The repatriations of Seychellois stranded overseas will be carried out strictly in accordance with guidelines and criteria set by health authorities, a process being facilitated by the local foreign affairs department.
The director of consular affairs at the Department of Foreign Affairs, Terry Rose, said in an interview with the Seychelles Broadcasting Corporation on Sunday that "for each group of people that we bring through Foreign Affairs, we need to make sure that we satisfy the health and immigration, among other concerned authorities."
He added that there is also the need to make sure that the foreign government agrees for Seychelles to collects its people.
"The other countries also have their guidelines. This is where our ambassadors come in, where they negotiate around the guidelines to make sure that we can satisfy the government in question. They are the ones on the ground and know the context," said Rose.
Over the past few months, ambassadors in different countries have been dealing with cases of people who wish to come back to Seychelles, an archipelago in the western Indian Ocean.
"These cases have been sent to us and until Friday, the ambassadors were still adding names to the list as some people were just learning about the repatriation flights. We contacted all our honorary consuls in the world to trace within their jurisdictions if they know of people who are stranded," said Rose.
The department announced that the first cut-off point is on June 15, though work will continue to identify Seychellois citizens and residents who are stranded overseas and bring them into the country.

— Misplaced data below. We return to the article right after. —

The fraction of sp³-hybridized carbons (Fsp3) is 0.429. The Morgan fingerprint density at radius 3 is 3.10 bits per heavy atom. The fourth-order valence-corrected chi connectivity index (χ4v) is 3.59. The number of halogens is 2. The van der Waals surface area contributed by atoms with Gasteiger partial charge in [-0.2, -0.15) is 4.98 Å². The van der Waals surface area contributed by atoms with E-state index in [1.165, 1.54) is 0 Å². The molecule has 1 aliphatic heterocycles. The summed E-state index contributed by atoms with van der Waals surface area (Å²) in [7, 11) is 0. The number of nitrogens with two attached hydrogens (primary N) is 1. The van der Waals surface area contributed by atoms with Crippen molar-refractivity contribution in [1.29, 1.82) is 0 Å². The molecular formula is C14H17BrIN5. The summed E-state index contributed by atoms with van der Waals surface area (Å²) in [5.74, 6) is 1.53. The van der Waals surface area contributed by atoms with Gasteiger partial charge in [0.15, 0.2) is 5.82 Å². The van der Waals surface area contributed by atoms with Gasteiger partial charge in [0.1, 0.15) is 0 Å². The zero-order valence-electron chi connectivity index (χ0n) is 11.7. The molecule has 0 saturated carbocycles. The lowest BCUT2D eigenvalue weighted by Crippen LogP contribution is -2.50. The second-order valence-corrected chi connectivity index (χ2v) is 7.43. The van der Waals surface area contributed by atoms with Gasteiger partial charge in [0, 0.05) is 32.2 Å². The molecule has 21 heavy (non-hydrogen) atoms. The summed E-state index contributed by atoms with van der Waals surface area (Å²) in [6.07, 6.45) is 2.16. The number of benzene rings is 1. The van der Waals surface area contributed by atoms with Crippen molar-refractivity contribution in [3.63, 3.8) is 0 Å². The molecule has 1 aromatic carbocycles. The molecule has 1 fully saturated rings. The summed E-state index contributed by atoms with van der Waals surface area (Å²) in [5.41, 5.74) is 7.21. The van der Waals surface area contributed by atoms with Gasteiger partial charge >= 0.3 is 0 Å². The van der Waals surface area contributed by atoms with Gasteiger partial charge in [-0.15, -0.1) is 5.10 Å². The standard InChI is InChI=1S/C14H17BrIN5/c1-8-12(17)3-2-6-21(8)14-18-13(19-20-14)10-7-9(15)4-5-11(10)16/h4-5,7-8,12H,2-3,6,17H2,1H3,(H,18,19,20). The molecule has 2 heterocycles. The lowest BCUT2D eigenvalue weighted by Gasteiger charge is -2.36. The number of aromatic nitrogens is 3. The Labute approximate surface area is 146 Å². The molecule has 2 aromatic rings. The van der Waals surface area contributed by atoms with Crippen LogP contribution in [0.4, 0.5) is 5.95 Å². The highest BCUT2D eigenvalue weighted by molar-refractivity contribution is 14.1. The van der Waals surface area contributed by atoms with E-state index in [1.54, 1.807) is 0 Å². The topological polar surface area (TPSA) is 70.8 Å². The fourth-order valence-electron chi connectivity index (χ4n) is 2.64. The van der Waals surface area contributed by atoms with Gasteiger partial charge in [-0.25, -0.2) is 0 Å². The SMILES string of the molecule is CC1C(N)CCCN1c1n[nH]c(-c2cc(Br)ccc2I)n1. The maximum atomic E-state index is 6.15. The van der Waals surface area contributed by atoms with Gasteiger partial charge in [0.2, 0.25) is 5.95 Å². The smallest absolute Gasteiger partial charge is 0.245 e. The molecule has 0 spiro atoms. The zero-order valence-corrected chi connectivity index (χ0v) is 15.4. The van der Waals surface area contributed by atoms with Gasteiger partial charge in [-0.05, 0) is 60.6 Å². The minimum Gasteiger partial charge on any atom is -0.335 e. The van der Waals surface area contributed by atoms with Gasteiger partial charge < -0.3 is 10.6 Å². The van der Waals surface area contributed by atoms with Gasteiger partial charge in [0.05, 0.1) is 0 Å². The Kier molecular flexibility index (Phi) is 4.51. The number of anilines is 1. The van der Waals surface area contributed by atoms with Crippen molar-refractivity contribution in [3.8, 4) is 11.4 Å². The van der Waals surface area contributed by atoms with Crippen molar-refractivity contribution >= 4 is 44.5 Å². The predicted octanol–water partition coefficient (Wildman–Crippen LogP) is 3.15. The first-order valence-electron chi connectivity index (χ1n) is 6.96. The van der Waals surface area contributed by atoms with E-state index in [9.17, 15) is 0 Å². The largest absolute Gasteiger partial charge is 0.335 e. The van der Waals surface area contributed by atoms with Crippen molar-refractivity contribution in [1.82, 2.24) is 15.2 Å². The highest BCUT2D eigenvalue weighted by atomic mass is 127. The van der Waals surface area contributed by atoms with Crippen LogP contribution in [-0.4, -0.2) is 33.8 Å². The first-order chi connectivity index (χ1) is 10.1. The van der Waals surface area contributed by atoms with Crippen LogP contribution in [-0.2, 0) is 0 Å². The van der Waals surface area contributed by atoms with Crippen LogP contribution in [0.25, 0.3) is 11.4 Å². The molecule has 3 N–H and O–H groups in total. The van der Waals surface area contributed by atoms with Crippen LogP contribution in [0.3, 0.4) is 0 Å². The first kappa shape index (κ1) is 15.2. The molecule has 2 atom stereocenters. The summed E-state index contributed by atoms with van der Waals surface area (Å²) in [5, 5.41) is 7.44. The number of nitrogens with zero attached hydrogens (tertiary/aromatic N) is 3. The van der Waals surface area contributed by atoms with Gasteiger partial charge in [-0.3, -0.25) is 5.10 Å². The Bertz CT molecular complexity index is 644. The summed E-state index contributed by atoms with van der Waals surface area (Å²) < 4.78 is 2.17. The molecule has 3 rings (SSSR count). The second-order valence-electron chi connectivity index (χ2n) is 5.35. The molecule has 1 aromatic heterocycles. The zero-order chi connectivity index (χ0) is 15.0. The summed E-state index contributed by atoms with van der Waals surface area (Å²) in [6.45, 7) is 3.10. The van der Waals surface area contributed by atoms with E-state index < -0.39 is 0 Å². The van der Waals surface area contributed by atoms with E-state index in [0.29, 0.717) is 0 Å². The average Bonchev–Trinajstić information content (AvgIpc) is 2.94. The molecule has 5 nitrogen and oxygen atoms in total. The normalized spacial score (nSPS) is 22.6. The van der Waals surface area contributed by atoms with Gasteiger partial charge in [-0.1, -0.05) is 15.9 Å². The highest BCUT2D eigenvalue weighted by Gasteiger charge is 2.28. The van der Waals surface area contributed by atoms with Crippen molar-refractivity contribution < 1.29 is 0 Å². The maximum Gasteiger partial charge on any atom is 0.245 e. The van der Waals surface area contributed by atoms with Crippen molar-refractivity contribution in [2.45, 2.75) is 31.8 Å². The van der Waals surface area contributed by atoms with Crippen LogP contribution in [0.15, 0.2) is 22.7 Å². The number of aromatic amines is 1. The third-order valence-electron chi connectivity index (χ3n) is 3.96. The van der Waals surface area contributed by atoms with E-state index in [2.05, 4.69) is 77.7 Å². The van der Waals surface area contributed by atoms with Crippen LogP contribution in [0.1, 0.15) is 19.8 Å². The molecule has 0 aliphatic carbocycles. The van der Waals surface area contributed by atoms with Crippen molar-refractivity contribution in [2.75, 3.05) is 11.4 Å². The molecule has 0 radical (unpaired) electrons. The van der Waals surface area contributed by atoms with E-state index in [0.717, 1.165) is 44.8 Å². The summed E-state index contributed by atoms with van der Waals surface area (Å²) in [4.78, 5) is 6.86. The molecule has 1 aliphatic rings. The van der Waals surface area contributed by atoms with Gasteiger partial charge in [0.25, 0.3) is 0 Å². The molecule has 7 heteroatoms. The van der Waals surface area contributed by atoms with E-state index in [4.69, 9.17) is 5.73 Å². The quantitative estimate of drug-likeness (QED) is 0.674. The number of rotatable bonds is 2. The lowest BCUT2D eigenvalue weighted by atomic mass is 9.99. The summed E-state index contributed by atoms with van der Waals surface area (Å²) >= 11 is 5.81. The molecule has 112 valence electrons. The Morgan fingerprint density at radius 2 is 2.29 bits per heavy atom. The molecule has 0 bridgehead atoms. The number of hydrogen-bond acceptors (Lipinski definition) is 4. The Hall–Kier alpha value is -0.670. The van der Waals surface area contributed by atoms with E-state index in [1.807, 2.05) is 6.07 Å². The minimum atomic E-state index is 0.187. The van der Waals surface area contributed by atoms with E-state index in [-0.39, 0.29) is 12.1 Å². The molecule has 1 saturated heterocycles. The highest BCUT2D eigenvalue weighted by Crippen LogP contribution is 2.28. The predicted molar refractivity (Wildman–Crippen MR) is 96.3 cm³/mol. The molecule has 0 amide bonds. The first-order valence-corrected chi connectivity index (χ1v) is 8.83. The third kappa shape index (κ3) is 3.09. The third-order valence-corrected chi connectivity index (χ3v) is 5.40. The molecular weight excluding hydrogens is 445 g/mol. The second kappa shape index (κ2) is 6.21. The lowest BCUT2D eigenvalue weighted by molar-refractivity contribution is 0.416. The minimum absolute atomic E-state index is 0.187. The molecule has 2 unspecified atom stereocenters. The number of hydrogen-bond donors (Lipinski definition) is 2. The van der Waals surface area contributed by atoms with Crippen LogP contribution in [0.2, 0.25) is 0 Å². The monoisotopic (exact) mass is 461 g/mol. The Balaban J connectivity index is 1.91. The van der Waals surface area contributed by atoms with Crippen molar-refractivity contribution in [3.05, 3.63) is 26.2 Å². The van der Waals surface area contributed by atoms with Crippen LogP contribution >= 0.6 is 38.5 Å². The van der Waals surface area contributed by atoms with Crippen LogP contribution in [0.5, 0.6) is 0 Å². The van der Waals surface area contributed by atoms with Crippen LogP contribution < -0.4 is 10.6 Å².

"Our jobs as diplomats is to defend Seychelles in the world, and protect our people in the world based on executive orders," said Rose.
At the moment the department has three confirmed manifests of people who can come back into the country. Coordinated between Air Seychelles, the foreign affairs, health and immigration departments, these three groups conform to the requirements and have final endorsements.
On Saturday evening eight Seychellois nationals were brought home on an Air Seychelles flight from Dubai. On board were also diplomats coming to work in their respective embassies and their families.
This is part of the airline's series of special flights to get foreigners stranded in Seychelles out of the country, and fly in Seychellois, diplomats and non-Seychellois residents on return flights. There will be three other such flights to Doha, Johannesburg and Mauritius.
In regards to Seychellois students who have completed their studies overseas, Rose said that the Agency for National Human Resource Development (ANHRD) has already compiled a list, which indicated that there are students in around 35 locations.
"At the same time, they have given us a list, as per their policy, of students who are not supposed to be coming back to Seychelles. We are waiting for the list of students who do not fall under the policy, but whose family has decided that they want to return to Seychelles," said Rose.
He said that for connecting flights, the department is guided by other authorities.